Analysis of the affect measurement conundrum in exercise psychology I. Fundamental issues

Panteleimon Ekkekakis, Steven J Petruzzello

Research output: Contribution to journalArticlepeer-review


Background and purpose: The measurement of affect in the context of exercise is a controversial issue. The purpose of this paper is to provide a critical review of the relevant literature and to outline a conceptual framework that will serve as the basis for subsequent analysis. Methods: Four issues are discussed: (a) the distinctions between emotions, moods, and affect; (b) the strengths and weaknesses of categorical and dimensional models for conceptualizing affective phenomena; (c) the notion of 'exercise-specific' affect; and (d) whether measurement should be based on a deductive or an inductive approach. Results and conclusions: Arguments are presented in favor of (a) targeting basic affect as the appropriate object of assessment at the present stage of knowledge development; (b) adopting dimensional models because of their broad and balanced scope; (c) critically reconsidering the notion of 'exercise-specific' affect; and (d) using deductive methods for measuring affect.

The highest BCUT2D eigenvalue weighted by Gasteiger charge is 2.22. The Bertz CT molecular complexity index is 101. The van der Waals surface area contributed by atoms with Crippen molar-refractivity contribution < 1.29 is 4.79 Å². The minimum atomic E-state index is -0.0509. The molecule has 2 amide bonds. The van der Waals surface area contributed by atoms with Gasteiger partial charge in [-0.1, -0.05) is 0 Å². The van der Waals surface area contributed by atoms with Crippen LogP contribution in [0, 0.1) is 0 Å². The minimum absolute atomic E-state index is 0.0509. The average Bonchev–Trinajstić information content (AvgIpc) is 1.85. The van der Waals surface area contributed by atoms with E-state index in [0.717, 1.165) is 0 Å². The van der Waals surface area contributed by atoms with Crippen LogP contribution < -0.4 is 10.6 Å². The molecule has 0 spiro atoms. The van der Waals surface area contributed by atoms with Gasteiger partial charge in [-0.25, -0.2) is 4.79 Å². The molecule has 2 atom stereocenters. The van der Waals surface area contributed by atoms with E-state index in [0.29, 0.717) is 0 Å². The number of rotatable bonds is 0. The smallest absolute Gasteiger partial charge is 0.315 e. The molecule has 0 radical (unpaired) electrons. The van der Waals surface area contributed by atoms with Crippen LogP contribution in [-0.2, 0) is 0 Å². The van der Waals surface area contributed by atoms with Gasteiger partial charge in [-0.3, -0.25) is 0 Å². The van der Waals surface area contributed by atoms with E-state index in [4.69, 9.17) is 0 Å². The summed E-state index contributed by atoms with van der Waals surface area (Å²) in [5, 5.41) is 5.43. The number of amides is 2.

Original languageEnglish (US)
Pages (from-to)71-88
Number of pages18
JournalPsychology of Sport and Exercise
Issue number2
StatePublished - Oct 2000


  • Affect
  • Deductive approach to measurement
  • Dimensional models
  • Exercise

ASJC Scopus subject areas

  • Applied Psychology


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